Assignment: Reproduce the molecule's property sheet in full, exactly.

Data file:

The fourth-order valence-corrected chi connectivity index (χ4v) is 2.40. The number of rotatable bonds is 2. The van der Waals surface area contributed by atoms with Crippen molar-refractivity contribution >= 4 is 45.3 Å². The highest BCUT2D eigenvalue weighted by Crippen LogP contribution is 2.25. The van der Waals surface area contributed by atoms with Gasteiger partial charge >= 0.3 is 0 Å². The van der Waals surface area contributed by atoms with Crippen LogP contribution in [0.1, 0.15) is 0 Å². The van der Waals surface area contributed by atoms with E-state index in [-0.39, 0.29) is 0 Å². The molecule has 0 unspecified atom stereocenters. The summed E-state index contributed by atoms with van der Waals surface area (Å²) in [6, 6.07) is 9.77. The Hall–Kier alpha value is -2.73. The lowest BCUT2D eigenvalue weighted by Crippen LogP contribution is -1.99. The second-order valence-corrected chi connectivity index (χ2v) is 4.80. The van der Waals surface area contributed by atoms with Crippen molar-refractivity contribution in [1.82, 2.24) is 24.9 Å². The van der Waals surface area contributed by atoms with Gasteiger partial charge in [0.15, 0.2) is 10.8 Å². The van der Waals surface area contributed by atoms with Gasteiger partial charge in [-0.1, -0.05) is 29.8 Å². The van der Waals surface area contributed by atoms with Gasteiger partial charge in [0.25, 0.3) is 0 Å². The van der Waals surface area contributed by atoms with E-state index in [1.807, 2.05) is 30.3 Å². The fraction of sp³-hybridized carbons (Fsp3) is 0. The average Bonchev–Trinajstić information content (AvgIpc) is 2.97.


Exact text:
The fourth-order valence-corrected chi connectivity index (χ4v) is 2.40. The number of rotatable bonds is 2. The van der Waals surface area contributed by atoms with Crippen molar-refractivity contribution >= 4 is 45.3 Å². The highest BCUT2D eigenvalue weighted by Crippen LogP contribution is 2.25. The van der Waals surface area contributed by atoms with Gasteiger partial charge >= 0.3 is 0 Å². The van der Waals surface area contributed by atoms with Crippen LogP contribution in [0.1, 0.15) is 0 Å². The van der Waals surface area contributed by atoms with E-state index in [-0.39, 0.29) is 0 Å². The molecule has 0 unspecified atom stereocenters. The summed E-state index contributed by atoms with van der Waals surface area (Å²) in [6, 6.07) is 9.77. The Hall–Kier alpha value is -2.73. The lowest BCUT2D eigenvalue weighted by Crippen LogP contribution is -1.99. The second-order valence-corrected chi connectivity index (χ2v) is 4.80. The van der Waals surface area contributed by atoms with Crippen molar-refractivity contribution in [1.82, 2.24) is 24.9 Å². The van der Waals surface area contributed by atoms with Gasteiger partial charge in [0.15, 0.2) is 10.8 Å². The van der Waals surface area contributed by atoms with Gasteiger partial charge in [-0.1, -0.05) is 29.8 Å². The van der Waals surface area contributed by atoms with Gasteiger partial charge in [0.25, 0.3) is 0 Å². The van der Waals surface area contributed by atoms with E-state index in [1.807, 2.05) is 30.3 Å². The fraction of sp³-hybridized carbons (Fsp3) is 0. The average Bonchev–Trinajstić information content (AvgIpc) is 2.97.